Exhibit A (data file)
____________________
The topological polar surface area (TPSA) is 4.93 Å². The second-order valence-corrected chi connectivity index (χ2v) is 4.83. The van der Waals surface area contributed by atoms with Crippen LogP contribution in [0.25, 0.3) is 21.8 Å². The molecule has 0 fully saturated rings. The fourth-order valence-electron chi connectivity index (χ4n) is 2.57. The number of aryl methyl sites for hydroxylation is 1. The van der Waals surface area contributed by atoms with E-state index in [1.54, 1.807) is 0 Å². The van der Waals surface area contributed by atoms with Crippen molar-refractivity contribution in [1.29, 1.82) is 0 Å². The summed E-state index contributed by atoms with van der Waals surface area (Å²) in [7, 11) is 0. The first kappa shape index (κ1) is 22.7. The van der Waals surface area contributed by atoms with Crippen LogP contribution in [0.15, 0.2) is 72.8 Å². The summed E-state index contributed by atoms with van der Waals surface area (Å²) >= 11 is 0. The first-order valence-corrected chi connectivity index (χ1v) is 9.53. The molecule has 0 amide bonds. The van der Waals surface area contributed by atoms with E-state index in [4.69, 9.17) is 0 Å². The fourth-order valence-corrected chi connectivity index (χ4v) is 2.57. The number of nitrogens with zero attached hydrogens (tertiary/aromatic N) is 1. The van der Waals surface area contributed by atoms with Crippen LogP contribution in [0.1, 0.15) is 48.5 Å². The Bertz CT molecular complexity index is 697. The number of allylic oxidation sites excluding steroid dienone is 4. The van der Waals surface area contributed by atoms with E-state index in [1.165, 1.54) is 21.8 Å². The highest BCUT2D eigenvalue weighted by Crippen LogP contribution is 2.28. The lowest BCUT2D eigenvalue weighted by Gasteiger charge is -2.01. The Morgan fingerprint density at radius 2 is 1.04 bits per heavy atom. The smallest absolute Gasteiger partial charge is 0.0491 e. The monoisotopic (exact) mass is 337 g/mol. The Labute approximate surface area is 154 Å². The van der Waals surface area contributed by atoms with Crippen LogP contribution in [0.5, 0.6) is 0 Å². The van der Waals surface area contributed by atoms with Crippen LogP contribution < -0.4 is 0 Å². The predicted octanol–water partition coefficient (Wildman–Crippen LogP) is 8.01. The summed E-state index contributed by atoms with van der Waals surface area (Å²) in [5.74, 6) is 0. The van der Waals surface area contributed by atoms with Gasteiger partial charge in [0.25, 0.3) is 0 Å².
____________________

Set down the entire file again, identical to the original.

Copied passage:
The topological polar surface area (TPSA) is 4.93 Å². The second-order valence-corrected chi connectivity index (χ2v) is 4.83. The van der Waals surface area contributed by atoms with Crippen LogP contribution in [0.25, 0.3) is 21.8 Å². The molecule has 0 fully saturated rings. The fourth-order valence-electron chi connectivity index (χ4n) is 2.57. The number of aryl methyl sites for hydroxylation is 1. The van der Waals surface area contributed by atoms with E-state index in [1.54, 1.807) is 0 Å². The van der Waals surface area contributed by atoms with Crippen molar-refractivity contribution in [1.29, 1.82) is 0 Å². The summed E-state index contributed by atoms with van der Waals surface area (Å²) in [7, 11) is 0. The first kappa shape index (κ1) is 22.7. The van der Waals surface area contributed by atoms with Crippen LogP contribution in [0.15, 0.2) is 72.8 Å². The summed E-state index contributed by atoms with van der Waals surface area (Å²) >= 11 is 0. The first-order valence-corrected chi connectivity index (χ1v) is 9.53. The molecule has 0 amide bonds. The van der Waals surface area contributed by atoms with E-state index in [4.69, 9.17) is 0 Å². The fourth-order valence-corrected chi connectivity index (χ4v) is 2.57. The number of nitrogens with zero attached hydrogens (tertiary/aromatic N) is 1. The van der Waals surface area contributed by atoms with Crippen LogP contribution in [0.1, 0.15) is 48.5 Å². The Bertz CT molecular complexity index is 697. The number of allylic oxidation sites excluding steroid dienone is 4. The van der Waals surface area contributed by atoms with E-state index in [1.165, 1.54) is 21.8 Å². The highest BCUT2D eigenvalue weighted by Crippen LogP contribution is 2.28. The lowest BCUT2D eigenvalue weighted by Gasteiger charge is -2.01. The Morgan fingerprint density at radius 2 is 1.04 bits per heavy atom. The smallest absolute Gasteiger partial charge is 0.0491 e. The monoisotopic (exact) mass is 337 g/mol. The Labute approximate surface area is 154 Å². The van der Waals surface area contributed by atoms with Crippen LogP contribution in [0.5, 0.6) is 0 Å². The van der Waals surface area contributed by atoms with Crippen LogP contribution < -0.4 is 0 Å². The predicted octanol–water partition coefficient (Wildman–Crippen LogP) is 8.01. The summed E-state index contributed by atoms with van der Waals surface area (Å²) in [5.74, 6) is 0. The van der Waals surface area contributed by atoms with Gasteiger partial charge in [0.25, 0.3) is 0 Å².